Everything was already happening
in the countries of our future,
where fishermen had been unloading
their catch since dawn.
What could be carried was threaded
through and butterflied;
the rest were taken in carts
to the market and sold
to the highest bidder. Meanwhile,
the courts filled with judges
in robes as white as their hair.
There were always two sides in every
hall: all along one sat the mothers
and daughters and wives. On the other,
the mayors and governors or heads
of state, trying not to show
their fear or loathing or liking
of war. We were in the streets
as always; or in between homes.
We wrote chronicles of our dead
and massacred, our exiled and un-
lawfully detained. We painted their
pictures, dropped boats and ladders
into songs. Everything we did, we
were trying to do for our future selves:
we dreamt of how we'd take possession
of the gates and hold them open,
setting birds free with our hands.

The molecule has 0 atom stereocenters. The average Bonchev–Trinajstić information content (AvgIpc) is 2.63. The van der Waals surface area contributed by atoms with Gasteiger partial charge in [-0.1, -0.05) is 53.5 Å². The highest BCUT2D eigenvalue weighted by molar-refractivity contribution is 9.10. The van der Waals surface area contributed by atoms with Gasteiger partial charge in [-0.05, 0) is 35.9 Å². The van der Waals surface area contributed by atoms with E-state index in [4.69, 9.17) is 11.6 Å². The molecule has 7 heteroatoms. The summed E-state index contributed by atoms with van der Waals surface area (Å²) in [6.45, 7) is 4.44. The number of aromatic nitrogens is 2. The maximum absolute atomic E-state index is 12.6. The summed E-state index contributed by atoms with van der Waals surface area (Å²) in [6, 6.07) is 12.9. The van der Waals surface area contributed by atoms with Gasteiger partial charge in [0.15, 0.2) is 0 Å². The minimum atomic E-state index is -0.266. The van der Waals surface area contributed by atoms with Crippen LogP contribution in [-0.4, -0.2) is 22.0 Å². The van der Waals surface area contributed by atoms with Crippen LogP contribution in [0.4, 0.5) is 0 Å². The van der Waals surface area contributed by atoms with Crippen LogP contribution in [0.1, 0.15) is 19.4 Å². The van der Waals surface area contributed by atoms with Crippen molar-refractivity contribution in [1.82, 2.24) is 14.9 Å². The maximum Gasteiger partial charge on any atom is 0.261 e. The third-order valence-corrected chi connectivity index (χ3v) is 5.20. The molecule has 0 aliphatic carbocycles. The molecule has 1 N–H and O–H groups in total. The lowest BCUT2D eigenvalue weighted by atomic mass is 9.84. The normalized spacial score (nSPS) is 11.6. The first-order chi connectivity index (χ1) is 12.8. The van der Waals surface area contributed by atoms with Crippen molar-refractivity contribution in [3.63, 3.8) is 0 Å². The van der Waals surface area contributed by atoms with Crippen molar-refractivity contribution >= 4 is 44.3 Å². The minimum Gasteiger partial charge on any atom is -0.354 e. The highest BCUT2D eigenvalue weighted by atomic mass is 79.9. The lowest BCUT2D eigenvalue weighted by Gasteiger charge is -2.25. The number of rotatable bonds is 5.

Poet Luisa A. Igloria (Poetry Foundation web page, author webpage ) is Co-Winner of the 2019 Crab Orchard Open Competition in Poetry for her manuscript Maps for Migrants and Ghosts, forthcoming from Southern Illinois University Press in fall 2020. She is the winner of the 2015 Resurgence Prize (UK), the world’s first major award for ecopoetry, selected by former UK poet laureate Sir Andrew Motion, Alice Oswald, and Jo Shapcott. She is the author of What is Left of Wings, I Ask (2018 Center for the Book Arts Letterpress Chapbook Prize, selected by former US Poet Laureate Natasha Trethewey); Bright as Mirrors Left in the Grass (Kudzu House Press eChapbook selection for Spring 2015), Ode to the Heart Smaller than a Pencil Eraser (Utah State University Press, 2014 May Swenson Prize), Night Willow (Phoenicia Publishing, 2014), The Saints of Streets (University of Santo Tomas Publishing House, 2013), Juan Luna’s Revolver (2009 Ernest Sandeen Prize, University of Notre Dame Press), and nine other books. She is a member of the core faculty of the MFA Creative Writing Program at Old Dominion University which she directed from 2009-2015. In 2018, she was the inaugural Glasgow Distinguished Writer in Residence at Washington and Lee University. When she isn’t writing, reading, or teaching, she cooks with her family, knits, hand-binds books, and listens to tango music.